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Dry Drayton This April, a Poem by Frank Kendon

 

Frank Samuel Herbert Kendon (1893-1959), son of a schoolteacher, was born and educated in Kent and served in the army during WW1. He read English at St John's College Cambridge, graduating in 1921. Kendon published a number of poems and a novel in the 1920s. His autobiography, "The Small Years", was published in 1930. From 1935 to 1954 Frank worked for the Cambridge University Press.

 

"Dry Drayton in April" is, we believe, the only poem about our village ever to have been published. The poem appeared in "Poems by Four Authors" published by Bowes and Bowes, 1 Trinity Street, Cambridge, in 1923. The four poets were J.R.Ackerley, A.Y.Campbell, Edward Davison and Frank Kendon. There was no apparent connection between the poets and inclusion was simply a matter of convenience. They appear in the volume in alphabetical order by surname. The Frank Kendon poems are: The Excuse, The Silent Gardener, Ophelia, Passover, What Lack I, I Spend My Days Vainly, Monochrome, Broken Tryst, Dry Drayton This April, The Orange, Now To The World and 12 sonnets.

 

We do not know what brought Frank Kendon to Dry Drayton in the spring of 1922 or 1923, but the rich picture he records of colours, sounds and smells clearly made a positive and lasting impression.

 

We are most grateful to Frank Kendon's descendants for permission to reproduce the poem here.

 

You can read more about the author, Frank Kendon, here:
https://en.wikipedia.org/wiki/Frank_Kendon
https://www.joh.cam.ac.uk/fsh-kendon-1893-1959-poet

 

Dry Drayton This April

 

The parsley stands hip-deep by the side of the meadow,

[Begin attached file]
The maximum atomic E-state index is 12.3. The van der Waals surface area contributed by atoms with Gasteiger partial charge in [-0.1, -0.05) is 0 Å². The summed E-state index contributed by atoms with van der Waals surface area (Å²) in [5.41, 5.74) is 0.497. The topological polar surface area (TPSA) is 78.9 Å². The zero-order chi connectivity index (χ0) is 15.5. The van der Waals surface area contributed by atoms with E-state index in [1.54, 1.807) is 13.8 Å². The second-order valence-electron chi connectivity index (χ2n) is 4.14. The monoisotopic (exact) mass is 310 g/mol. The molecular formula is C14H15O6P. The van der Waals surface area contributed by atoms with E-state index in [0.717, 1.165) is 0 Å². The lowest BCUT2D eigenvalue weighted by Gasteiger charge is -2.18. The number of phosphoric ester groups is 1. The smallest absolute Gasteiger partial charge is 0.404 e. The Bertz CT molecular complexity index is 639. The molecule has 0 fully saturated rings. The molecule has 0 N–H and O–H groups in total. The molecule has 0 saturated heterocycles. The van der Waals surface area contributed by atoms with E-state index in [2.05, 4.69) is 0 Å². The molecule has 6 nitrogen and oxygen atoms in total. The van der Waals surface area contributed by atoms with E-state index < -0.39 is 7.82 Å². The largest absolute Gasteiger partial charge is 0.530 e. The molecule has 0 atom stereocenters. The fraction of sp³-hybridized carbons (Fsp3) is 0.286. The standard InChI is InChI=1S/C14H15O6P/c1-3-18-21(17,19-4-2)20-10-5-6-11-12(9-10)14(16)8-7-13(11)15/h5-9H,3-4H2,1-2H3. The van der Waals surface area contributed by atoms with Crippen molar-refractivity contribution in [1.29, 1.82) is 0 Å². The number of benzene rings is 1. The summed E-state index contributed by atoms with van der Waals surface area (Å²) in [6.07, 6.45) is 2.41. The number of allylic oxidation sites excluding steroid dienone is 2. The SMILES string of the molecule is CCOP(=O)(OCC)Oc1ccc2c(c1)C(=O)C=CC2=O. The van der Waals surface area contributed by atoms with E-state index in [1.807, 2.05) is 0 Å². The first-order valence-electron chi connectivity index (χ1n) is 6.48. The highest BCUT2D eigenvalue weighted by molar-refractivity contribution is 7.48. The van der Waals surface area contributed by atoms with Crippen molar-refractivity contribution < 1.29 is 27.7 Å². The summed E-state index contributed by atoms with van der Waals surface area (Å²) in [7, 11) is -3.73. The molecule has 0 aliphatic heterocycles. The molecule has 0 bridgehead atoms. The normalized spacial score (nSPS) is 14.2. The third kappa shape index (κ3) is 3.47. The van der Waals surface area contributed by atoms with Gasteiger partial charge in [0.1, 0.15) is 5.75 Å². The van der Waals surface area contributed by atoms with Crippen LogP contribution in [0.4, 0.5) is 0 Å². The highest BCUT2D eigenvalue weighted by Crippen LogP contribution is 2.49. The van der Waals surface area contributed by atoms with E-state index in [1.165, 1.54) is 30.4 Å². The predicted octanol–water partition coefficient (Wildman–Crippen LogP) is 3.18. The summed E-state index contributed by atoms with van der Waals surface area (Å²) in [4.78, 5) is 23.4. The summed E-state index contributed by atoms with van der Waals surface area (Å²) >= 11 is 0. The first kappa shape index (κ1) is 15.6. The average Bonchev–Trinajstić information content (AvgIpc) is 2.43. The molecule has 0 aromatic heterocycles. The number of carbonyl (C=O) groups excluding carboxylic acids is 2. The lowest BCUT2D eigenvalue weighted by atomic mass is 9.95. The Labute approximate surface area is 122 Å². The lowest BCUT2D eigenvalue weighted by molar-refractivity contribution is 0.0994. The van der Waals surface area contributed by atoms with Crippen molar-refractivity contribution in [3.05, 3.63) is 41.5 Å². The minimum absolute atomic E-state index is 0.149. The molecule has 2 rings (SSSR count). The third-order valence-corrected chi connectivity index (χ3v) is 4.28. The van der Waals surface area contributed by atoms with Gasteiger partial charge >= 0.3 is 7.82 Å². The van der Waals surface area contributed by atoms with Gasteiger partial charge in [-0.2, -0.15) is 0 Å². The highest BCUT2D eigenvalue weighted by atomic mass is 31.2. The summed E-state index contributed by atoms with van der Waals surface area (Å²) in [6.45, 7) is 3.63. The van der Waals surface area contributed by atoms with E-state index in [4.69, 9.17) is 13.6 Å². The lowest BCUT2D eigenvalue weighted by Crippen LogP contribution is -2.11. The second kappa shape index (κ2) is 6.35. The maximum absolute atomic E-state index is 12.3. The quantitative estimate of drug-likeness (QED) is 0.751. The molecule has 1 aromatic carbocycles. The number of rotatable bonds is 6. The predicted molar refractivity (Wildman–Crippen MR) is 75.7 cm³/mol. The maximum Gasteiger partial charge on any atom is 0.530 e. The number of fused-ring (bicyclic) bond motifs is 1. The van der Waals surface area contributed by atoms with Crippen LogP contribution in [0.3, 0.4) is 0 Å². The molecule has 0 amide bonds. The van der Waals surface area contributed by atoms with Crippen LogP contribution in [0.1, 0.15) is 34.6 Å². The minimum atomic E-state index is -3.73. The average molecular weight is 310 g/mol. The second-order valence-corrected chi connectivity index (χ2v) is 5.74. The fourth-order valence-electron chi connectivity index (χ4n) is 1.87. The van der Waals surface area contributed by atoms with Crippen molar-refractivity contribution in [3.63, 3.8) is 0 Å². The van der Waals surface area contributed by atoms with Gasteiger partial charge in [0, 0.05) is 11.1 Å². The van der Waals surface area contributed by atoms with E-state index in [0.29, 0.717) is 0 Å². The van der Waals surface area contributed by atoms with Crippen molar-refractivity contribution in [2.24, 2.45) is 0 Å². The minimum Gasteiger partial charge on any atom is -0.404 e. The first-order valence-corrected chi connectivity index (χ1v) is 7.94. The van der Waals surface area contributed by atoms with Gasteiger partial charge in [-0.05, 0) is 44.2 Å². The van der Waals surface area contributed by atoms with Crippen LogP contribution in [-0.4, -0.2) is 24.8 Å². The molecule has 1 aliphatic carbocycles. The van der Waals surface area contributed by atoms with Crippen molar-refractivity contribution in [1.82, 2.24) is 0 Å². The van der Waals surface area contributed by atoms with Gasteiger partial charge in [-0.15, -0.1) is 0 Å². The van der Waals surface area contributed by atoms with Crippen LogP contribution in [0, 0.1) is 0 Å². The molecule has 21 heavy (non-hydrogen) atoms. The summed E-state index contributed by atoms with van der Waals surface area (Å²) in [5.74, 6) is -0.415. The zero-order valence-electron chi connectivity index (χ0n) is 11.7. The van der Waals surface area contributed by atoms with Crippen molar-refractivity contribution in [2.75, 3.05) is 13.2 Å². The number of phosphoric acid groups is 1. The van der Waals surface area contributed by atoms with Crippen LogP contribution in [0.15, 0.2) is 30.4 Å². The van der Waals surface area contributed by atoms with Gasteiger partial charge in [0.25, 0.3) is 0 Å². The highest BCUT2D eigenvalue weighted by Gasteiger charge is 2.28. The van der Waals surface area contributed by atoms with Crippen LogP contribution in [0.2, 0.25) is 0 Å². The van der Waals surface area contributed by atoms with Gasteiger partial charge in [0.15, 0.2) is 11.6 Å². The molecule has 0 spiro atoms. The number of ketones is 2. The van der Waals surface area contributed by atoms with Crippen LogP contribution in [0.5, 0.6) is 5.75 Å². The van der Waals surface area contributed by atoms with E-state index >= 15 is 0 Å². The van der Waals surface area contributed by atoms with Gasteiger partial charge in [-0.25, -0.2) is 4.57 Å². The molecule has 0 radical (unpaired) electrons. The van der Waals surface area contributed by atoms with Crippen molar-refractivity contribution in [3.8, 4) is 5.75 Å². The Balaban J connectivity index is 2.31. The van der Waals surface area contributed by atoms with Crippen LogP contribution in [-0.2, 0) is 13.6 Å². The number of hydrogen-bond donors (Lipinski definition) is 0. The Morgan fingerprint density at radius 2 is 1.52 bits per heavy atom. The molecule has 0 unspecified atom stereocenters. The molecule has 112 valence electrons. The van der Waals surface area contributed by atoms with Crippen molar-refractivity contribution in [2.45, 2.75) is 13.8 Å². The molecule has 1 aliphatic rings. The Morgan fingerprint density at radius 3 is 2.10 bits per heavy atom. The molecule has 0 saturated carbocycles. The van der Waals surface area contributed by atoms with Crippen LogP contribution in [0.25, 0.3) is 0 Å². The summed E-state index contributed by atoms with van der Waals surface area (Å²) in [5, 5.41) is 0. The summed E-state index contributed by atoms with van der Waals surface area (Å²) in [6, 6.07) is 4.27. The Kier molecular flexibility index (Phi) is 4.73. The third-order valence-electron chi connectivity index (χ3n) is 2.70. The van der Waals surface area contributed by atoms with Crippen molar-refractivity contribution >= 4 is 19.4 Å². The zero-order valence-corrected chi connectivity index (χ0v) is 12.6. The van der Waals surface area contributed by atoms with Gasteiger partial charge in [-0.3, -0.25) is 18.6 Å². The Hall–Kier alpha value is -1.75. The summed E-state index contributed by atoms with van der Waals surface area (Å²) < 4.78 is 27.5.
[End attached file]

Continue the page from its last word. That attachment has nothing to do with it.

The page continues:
And under the leafy elms the grass lies greening;
Cuckoo calls to cuckoo across the level pastures;
All day long the air makes merry with thrushes;
All day long the cumulus follows his fellow
Over the high blue heavens that arch the Spring.

 

Cows graze over the meadows, leaving the cowslips,
Thick are the cowslips, pale in the lusty meadows,
So that their fragrance, mingled with sweet smell of parsley,
The wind is wafting in faint, delicious thrills.

 

The grass is a flaming green, an emerald brilliance;
But under the new brown leaves of the late-burst oak trees,
Few and precious at first, and increasing in number,
The wind-bowed hyacinths muster their mist of azure;
Until, in the thicker copsewood, their myriad blossoms
Sweep like a sea of amethyst, dark in the distance,
Dyeing the halcyon woods to the base of the trees.

 

This is the earth divine, where I, an intruder,
Drown my eyes in colour, my ears in music,
Bear but one sense at a time, forgetting in vision
The multitudinous calls of linnet and cuckoo;
Listening, see not the wonderful chords of colour;
Watching, forget the songs and scents of Spring.

 

Ah, but at night, if sleep come tardily bedward,
Out of the dark, the silence, the scentless night air,
I draw to myself again the hyacinth's violet,
The cowslips gold, the palpitant green of the grasses,
I draw to my dreaming ears the cry of the cuckoo
With woven songs of linnet and thrush and blackbird,
I draw to myself the indescribable sweetness -
The rank perfume of grass and trampled parsley,
The scent balsamic of bursting elm and chestnut,
The winy cowslip flowers, the breath of the bluebells,
Blended yet distinct, like the tones of a song.

                   
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